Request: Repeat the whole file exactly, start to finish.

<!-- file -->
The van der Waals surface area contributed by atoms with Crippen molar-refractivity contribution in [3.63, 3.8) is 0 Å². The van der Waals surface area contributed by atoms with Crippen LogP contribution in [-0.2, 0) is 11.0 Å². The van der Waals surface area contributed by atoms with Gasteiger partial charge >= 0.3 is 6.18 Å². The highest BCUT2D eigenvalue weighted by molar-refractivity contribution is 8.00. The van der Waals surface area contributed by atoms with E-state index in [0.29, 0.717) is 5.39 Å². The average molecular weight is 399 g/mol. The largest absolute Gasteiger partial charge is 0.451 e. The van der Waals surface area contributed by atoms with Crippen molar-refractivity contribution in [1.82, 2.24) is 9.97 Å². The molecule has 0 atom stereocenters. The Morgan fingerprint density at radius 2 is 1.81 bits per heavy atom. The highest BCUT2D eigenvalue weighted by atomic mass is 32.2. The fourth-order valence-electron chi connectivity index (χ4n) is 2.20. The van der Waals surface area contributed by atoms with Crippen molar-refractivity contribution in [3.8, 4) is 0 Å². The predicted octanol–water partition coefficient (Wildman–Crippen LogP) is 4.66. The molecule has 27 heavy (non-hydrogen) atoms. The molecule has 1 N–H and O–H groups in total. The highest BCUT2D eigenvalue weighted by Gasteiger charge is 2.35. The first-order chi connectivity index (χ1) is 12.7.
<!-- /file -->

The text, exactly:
The van der Waals surface area contributed by atoms with Crippen molar-refractivity contribution in [3.63, 3.8) is 0 Å². The van der Waals surface area contributed by atoms with Crippen LogP contribution in [-0.2, 0) is 11.0 Å². The van der Waals surface area contributed by atoms with Gasteiger partial charge >= 0.3 is 6.18 Å². The highest BCUT2D eigenvalue weighted by molar-refractivity contribution is 8.00. The van der Waals surface area contributed by atoms with E-state index in [0.29, 0.717) is 5.39 Å². The average molecular weight is 399 g/mol. The largest absolute Gasteiger partial charge is 0.451 e. The van der Waals surface area contributed by atoms with Crippen molar-refractivity contribution in [1.82, 2.24) is 9.97 Å². The molecule has 0 atom stereocenters. The Morgan fingerprint density at radius 2 is 1.81 bits per heavy atom. The highest BCUT2D eigenvalue weighted by atomic mass is 32.2. The fourth-order valence-electron chi connectivity index (χ4n) is 2.20. The van der Waals surface area contributed by atoms with Crippen molar-refractivity contribution in [3.8, 4) is 0 Å². The predicted octanol–water partition coefficient (Wildman–Crippen LogP) is 4.66. The molecule has 27 heavy (non-hydrogen) atoms. The molecule has 1 N–H and O–H groups in total. The highest BCUT2D eigenvalue weighted by Gasteiger charge is 2.35. The first-order chi connectivity index (χ1) is 12.7.